Greek firefighters on Friday battled wildfires fanned by three days of fierce winds that have left at least one person dead, authorities said.

A 55-year-old man collapsed and died while helping to fight one of four major blazes ravaging the southern Peloponnese peninsula where several villages have been evacuated, according to a fire service spokesman.

Dozens of firefighters battled to put out one blaze near a power station outside the town of Magapoli, with six water-bomber aeroplanes and two helicopters brought in to help, according to the Greek news agency AMNA.

The other fires are in the Argolis, Messenia and Achaea regions of the Peloponnese at a time when the peninsular is starting to hit its peak tourist season.

“The conditions are extremely challenging,” fire department spokesman Vassilis Vathrakogiannis told reporters.

“The wind speeds have exceeded 95 kilometres (60 miles) per hour in some regions,” said Vathrakogiannis, who highlighted how the winds were battering aeroplanes dropping water on the fires.

In all, he said, “45 fire outbreaks have been recorded across the country.”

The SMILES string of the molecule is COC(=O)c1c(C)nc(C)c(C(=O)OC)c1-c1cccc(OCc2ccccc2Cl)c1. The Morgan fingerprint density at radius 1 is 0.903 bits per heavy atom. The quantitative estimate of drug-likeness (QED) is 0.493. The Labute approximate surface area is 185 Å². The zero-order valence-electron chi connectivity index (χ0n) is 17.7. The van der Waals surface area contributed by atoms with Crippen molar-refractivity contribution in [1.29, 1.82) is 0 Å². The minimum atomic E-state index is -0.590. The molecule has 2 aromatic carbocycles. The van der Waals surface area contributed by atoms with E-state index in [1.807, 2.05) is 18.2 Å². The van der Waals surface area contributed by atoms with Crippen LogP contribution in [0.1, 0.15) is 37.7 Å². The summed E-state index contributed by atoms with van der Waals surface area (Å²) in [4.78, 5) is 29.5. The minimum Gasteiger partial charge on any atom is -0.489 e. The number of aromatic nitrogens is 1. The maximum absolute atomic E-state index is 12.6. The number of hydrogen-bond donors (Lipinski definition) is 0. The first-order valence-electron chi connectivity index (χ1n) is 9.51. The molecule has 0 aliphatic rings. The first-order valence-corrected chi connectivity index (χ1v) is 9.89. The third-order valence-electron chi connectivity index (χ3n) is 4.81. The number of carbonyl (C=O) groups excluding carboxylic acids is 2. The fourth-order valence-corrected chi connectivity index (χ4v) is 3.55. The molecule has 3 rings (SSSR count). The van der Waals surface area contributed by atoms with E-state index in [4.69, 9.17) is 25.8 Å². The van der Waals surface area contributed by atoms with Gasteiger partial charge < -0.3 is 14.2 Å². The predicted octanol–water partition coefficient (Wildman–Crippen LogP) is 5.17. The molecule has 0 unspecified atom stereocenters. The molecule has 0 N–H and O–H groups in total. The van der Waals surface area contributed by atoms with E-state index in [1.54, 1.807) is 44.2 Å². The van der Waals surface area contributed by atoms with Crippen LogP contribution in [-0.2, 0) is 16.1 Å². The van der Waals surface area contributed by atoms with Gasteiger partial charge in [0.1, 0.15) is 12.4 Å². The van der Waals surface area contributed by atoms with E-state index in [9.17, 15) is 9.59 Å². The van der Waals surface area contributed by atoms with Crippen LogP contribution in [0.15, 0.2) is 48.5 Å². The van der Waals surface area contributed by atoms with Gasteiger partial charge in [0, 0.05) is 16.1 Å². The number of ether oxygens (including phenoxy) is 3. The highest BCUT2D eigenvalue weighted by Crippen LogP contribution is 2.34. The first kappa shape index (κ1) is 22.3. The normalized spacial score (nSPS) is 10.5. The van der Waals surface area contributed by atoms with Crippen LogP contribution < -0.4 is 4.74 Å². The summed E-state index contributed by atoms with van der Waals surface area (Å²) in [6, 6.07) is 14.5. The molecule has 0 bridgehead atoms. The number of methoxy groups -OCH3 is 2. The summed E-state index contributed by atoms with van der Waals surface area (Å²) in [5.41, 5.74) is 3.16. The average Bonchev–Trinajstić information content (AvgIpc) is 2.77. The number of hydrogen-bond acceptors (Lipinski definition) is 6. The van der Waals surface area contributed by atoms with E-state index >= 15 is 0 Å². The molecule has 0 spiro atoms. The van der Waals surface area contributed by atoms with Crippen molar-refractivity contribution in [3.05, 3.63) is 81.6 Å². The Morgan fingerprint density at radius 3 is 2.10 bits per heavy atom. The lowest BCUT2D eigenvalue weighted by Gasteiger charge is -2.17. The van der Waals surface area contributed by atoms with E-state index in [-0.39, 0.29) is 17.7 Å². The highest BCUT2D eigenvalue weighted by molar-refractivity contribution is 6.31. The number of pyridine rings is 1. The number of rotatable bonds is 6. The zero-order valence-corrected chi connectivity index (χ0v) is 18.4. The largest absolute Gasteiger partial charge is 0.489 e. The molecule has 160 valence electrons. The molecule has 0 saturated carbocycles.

The man who died was a resident of the Peloponnese village of Myrtia. A fire service spokesman told AFP that according to witnesses he collapsed while fighting the flames around his village. Several homes have been destroyed or damaged by the wildfires.

The fire service contained one blaze near the seaside resort of Mavro Lithari close to Athens, Vathrakogiannis said, urging civilians to take precautions. Two other villages southeast of Athens were evacuated on Wednesday.

Greek authorities have warned of the growing wildfire risk due to strong winds and high temperatures, which in some areas have reached 40 degrees Celsius (101 Fahrenheit).

Accustomed to searing summer heat, Greece has for weeks been preparing for a particularly difficult wildfire season.

After the warmest winter in its history, the Mediterranean nation experienced its earliest-ever heatwave last week, with the mercury topping 44 C (111 F) in some areas.

Last year, a fierce two-week heatwave was followed by devastating wildfires in which 20 people died.

The flames consumed nearly 175,000 hectares (432,000 acres) of forest and farmland, according to the National Observatory of Athens.

Scientists warn that fossil fuel emissions caused by humans are worsening the length and intensity of heatwaves around the world.

Rising temperatures are leading to extended wildfire seasons and increasing the area burnt by the blazes, according to the United Nations Intergovernmental Panel on Climate Change.

Source: AFP